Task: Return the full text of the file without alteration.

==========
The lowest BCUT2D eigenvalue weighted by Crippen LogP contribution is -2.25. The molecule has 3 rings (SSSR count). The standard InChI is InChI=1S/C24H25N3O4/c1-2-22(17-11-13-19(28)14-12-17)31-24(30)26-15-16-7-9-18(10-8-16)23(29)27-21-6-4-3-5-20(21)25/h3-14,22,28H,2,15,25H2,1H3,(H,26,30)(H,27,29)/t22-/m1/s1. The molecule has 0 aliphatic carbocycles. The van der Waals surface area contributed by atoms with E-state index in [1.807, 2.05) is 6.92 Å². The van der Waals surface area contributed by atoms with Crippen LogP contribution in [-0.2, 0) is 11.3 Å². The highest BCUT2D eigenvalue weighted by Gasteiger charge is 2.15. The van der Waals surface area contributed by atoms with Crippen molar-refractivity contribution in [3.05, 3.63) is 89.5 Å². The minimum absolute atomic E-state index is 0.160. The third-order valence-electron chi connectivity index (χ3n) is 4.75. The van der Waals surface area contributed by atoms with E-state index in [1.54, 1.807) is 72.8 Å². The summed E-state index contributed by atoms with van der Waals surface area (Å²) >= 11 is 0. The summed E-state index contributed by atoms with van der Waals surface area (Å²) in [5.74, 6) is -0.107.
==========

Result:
The lowest BCUT2D eigenvalue weighted by Crippen LogP contribution is -2.25. The molecule has 3 rings (SSSR count). The standard InChI is InChI=1S/C24H25N3O4/c1-2-22(17-11-13-19(28)14-12-17)31-24(30)26-15-16-7-9-18(10-8-16)23(29)27-21-6-4-3-5-20(21)25/h3-14,22,28H,2,15,25H2,1H3,(H,26,30)(H,27,29)/t22-/m1/s1. The molecule has 0 aliphatic carbocycles. The van der Waals surface area contributed by atoms with E-state index in [1.807, 2.05) is 6.92 Å². The van der Waals surface area contributed by atoms with Crippen LogP contribution in [-0.2, 0) is 11.3 Å². The highest BCUT2D eigenvalue weighted by Gasteiger charge is 2.15. The van der Waals surface area contributed by atoms with Crippen molar-refractivity contribution in [3.05, 3.63) is 89.5 Å². The minimum absolute atomic E-state index is 0.160. The third-order valence-electron chi connectivity index (χ3n) is 4.75. The van der Waals surface area contributed by atoms with E-state index in [1.54, 1.807) is 72.8 Å². The summed E-state index contributed by atoms with van der Waals surface area (Å²) >= 11 is 0. The summed E-state index contributed by atoms with van der Waals surface area (Å²) in [5.74, 6) is -0.107.